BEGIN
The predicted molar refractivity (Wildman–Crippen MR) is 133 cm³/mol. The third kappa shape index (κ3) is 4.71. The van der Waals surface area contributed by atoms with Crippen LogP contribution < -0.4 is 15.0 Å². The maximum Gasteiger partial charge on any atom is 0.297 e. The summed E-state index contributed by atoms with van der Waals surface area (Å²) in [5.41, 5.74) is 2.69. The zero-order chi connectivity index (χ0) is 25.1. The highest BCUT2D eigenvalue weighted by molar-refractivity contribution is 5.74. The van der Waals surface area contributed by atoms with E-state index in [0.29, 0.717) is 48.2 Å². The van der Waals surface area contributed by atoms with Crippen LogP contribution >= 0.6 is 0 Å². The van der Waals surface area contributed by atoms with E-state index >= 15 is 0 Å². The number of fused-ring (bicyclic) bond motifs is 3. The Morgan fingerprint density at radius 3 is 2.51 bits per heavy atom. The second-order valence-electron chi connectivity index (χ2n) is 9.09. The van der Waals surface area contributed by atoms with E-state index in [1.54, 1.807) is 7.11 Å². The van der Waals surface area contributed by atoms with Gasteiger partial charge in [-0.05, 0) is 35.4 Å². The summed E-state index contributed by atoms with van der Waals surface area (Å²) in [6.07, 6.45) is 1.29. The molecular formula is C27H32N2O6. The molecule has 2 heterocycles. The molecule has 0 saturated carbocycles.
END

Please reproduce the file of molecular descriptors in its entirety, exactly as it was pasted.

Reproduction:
The predicted molar refractivity (Wildman–Crippen MR) is 133 cm³/mol. The third kappa shape index (κ3) is 4.71. The van der Waals surface area contributed by atoms with Crippen LogP contribution < -0.4 is 15.0 Å². The maximum Gasteiger partial charge on any atom is 0.297 e. The summed E-state index contributed by atoms with van der Waals surface area (Å²) in [5.41, 5.74) is 2.69. The zero-order chi connectivity index (χ0) is 25.1. The highest BCUT2D eigenvalue weighted by molar-refractivity contribution is 5.74. The van der Waals surface area contributed by atoms with E-state index in [0.29, 0.717) is 48.2 Å². The van der Waals surface area contributed by atoms with Crippen LogP contribution >= 0.6 is 0 Å². The van der Waals surface area contributed by atoms with E-state index >= 15 is 0 Å². The number of fused-ring (bicyclic) bond motifs is 3. The Morgan fingerprint density at radius 3 is 2.51 bits per heavy atom. The second-order valence-electron chi connectivity index (χ2n) is 9.09. The van der Waals surface area contributed by atoms with E-state index in [1.54, 1.807) is 7.11 Å². The van der Waals surface area contributed by atoms with Gasteiger partial charge in [-0.05, 0) is 35.4 Å². The summed E-state index contributed by atoms with van der Waals surface area (Å²) in [6.07, 6.45) is 1.29. The molecular formula is C27H32N2O6. The molecule has 2 heterocycles. The molecule has 0 saturated carbocycles.